Flubber - * 1/2*

In its infinite wisdom, Disney has decided to resurect The Absent Minded Professor. However, you may note that this remake bears the moniker Flubber instead. And thus begins the shift of focus away from plot and characters and toward mindless special effects that heralds the demise of this film.

Professor Brainard (Robin Williams) is brilliant, but absent-minded to the point that he has forgot his impending wedding to Sara Jean (Marcia Gay Harden) three times. With both his college and his love life in trouble, Prof. Brainard is instead trying to create a metastable compound, a living elastic goo he nicknames “Flubber”.

Flubber has a rather peculiar property (aside that of having free will) that seems to break Newton’s law of motion. Every action done to Flubber seems to have a much greater response. For example, when flubber bounces, it accelerates with each bounce. Prof. Brainard immediately devises several applications for his miracle substance: giving more bounce in sports (a basketball game in particular), and a flying car.

The film has two villains. The first is Wilson Croft (Christopher McDonald), a rival professor who likes to steal from Professer Brainard (both his inventions and his fiancee). Also, there’s Chester Hoenicker (Raymond Barry), the millionaire who is recalling his loan to Brainard’s college. It seems that the only reason he donated money in the first place was to ensure good grades for his dim son, Bennett (Wil Wheaton). However, when Brainard refuses to comply, Hoenicker plots against him.

In addition to threatening to close down the college, Hoenicker sends two hired goons, Smith and Wesson (Ted Levine and Clancy Brown), to steal the Flubber, which might mean financial independence for the college.

There are a couple of cute scenes in the film, particularly when Prof. Brainard is experimenting with his flubber. But most of the effects-heavy flubber scenes don’t quite bounce. For example, a mambo production number, completely unrelated to any of the actions in the film, comes nowhere near having the effect obviously intended. Similarly, neither the film’s centerpiece basketball game, nor it’s “awe-inspiring” flying car are even remotely interesting.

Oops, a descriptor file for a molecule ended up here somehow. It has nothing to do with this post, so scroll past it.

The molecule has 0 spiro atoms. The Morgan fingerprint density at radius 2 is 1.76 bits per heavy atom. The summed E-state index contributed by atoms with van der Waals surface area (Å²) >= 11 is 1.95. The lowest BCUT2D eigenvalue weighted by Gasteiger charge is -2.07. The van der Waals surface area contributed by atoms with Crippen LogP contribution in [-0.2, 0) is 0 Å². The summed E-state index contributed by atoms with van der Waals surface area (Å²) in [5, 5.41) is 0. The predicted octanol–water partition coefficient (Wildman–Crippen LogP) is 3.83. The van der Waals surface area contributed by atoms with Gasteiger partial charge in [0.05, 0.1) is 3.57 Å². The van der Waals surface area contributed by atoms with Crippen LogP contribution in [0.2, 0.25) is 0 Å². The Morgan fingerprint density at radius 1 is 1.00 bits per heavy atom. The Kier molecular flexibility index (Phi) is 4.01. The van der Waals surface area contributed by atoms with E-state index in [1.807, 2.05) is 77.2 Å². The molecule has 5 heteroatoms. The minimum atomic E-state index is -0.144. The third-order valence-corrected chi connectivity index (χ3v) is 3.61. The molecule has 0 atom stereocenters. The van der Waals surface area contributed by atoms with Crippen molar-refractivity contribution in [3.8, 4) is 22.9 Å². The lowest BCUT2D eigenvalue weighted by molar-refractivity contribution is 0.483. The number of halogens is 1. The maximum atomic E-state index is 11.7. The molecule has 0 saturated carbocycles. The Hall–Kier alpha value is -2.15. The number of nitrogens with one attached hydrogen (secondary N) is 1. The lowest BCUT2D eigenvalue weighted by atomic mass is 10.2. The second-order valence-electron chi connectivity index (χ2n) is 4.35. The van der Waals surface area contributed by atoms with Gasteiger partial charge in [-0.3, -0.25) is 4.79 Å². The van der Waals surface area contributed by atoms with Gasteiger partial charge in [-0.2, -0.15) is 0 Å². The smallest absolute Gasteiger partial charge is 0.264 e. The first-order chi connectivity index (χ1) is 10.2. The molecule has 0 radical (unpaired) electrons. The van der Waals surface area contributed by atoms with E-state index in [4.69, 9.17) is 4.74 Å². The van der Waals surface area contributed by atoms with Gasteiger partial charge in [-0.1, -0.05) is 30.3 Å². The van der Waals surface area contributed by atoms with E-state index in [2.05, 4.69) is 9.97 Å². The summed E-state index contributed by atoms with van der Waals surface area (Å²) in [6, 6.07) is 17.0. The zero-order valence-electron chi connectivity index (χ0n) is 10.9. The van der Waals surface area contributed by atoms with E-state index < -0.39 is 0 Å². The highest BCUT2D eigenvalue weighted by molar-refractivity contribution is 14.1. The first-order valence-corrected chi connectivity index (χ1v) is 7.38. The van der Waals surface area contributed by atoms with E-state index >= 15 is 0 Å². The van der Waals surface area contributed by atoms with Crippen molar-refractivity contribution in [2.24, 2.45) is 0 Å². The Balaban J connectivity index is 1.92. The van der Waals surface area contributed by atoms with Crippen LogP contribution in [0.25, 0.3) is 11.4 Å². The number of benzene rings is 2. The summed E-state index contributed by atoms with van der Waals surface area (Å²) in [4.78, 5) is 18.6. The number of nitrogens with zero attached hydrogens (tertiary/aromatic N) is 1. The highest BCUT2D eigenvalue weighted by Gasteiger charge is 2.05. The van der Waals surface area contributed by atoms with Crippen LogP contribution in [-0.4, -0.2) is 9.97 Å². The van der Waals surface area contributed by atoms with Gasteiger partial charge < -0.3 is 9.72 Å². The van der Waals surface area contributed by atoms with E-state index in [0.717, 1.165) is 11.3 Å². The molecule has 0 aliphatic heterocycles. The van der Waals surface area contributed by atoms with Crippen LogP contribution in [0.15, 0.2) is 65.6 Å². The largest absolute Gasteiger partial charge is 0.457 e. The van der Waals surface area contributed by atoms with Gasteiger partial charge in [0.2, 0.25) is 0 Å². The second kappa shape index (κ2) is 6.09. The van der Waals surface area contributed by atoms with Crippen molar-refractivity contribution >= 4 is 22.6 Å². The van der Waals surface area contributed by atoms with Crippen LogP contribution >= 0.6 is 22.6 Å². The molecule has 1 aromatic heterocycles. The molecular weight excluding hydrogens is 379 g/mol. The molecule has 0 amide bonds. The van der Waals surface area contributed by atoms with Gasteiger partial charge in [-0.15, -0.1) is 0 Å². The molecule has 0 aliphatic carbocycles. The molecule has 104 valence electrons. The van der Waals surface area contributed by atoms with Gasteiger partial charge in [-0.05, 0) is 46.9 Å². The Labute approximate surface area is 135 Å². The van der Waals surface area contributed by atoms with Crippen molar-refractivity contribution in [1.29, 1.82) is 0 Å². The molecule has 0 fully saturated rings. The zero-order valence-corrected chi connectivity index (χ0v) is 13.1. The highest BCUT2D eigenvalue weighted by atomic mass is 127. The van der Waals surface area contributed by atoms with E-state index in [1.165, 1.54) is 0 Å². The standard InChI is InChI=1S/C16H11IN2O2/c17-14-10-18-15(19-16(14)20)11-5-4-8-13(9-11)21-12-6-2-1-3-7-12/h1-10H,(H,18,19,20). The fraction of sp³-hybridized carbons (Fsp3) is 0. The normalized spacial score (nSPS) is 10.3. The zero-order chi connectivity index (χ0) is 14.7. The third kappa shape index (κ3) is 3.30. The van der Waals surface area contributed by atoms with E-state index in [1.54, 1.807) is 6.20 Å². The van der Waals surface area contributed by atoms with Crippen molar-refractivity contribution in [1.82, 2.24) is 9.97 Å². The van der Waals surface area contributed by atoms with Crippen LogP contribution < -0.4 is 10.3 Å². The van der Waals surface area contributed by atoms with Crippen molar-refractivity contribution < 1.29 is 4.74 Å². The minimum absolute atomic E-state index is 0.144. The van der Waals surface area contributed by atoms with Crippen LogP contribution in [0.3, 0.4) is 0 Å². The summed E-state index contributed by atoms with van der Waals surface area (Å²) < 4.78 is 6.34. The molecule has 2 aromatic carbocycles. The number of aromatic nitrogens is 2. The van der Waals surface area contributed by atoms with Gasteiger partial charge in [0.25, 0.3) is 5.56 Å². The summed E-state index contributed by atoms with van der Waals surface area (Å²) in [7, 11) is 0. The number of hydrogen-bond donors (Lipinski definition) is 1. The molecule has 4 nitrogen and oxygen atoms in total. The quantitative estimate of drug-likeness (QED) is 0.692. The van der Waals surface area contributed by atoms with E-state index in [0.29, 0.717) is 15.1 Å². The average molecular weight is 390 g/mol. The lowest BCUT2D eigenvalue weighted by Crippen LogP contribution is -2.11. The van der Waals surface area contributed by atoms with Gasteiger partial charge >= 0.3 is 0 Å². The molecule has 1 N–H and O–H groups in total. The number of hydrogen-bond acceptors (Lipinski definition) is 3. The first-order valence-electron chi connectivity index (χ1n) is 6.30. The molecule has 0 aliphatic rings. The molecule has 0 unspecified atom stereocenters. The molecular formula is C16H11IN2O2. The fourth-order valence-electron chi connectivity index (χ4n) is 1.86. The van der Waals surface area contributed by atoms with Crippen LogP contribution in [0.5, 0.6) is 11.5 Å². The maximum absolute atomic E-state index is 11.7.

Robin Williams is never given a chance to be very funny here. He’s shackled by the pathetic John Hughes-written script that can’t come up with anything more original than generic Home Alone-ish exploits where the hired goons meet up with the Flubber.

More interesting, but not by much, than the tired hunt-for-the-Flubber plots is the pseudo-love-triangle between Sara Jean, Brainard, and his assistant Weebo (a flying robot voiced by Jodi Benson, who has a nasty penchant for displaying clips from classic Disney cartoons on her monitor…an annoying trait that steps way over the bounds of being a humorous in-joke.) Perhaps the only reason that this subplot stands out is that it’s not the tired (though effects-heavy) same ol’ thing that we’re given with the main plot.

Special effects are useful tools to assist a good film to become great. However, they can’t make a film good by the mere value of their presence. This axiom is perfectly demonstrated in Flubber. Without its effects it would be merely a bad film. With its effects, it is a bad film with special effects.

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